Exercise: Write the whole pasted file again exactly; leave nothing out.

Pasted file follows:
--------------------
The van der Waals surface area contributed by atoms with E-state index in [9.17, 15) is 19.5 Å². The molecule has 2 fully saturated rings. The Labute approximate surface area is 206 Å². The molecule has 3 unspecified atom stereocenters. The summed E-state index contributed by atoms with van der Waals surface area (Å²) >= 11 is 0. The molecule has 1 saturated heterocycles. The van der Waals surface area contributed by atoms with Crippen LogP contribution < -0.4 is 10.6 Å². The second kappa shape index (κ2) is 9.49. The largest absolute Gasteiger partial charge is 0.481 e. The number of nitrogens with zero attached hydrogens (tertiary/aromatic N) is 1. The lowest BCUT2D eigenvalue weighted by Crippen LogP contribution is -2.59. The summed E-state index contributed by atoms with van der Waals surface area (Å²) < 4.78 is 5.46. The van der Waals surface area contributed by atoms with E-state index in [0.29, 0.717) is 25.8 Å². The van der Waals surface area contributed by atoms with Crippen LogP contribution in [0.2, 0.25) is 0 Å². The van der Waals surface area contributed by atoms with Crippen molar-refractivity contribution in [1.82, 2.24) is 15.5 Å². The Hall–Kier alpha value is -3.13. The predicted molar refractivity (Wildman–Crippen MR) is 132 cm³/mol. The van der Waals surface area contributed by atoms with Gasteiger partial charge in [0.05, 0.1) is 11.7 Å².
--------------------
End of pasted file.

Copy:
The van der Waals surface area contributed by atoms with E-state index in [9.17, 15) is 19.5 Å². The molecule has 2 fully saturated rings. The Labute approximate surface area is 206 Å². The molecule has 3 unspecified atom stereocenters. The summed E-state index contributed by atoms with van der Waals surface area (Å²) >= 11 is 0. The molecule has 1 saturated heterocycles. The van der Waals surface area contributed by atoms with Crippen LogP contribution < -0.4 is 10.6 Å². The second kappa shape index (κ2) is 9.49. The largest absolute Gasteiger partial charge is 0.481 e. The number of nitrogens with zero attached hydrogens (tertiary/aromatic N) is 1. The lowest BCUT2D eigenvalue weighted by Crippen LogP contribution is -2.59. The summed E-state index contributed by atoms with van der Waals surface area (Å²) < 4.78 is 5.46. The van der Waals surface area contributed by atoms with E-state index in [0.29, 0.717) is 25.8 Å². The van der Waals surface area contributed by atoms with Crippen LogP contribution in [0.2, 0.25) is 0 Å². The van der Waals surface area contributed by atoms with Crippen molar-refractivity contribution in [1.82, 2.24) is 15.5 Å². The Hall–Kier alpha value is -3.13. The predicted molar refractivity (Wildman–Crippen MR) is 132 cm³/mol. The van der Waals surface area contributed by atoms with Gasteiger partial charge in [0.05, 0.1) is 11.7 Å².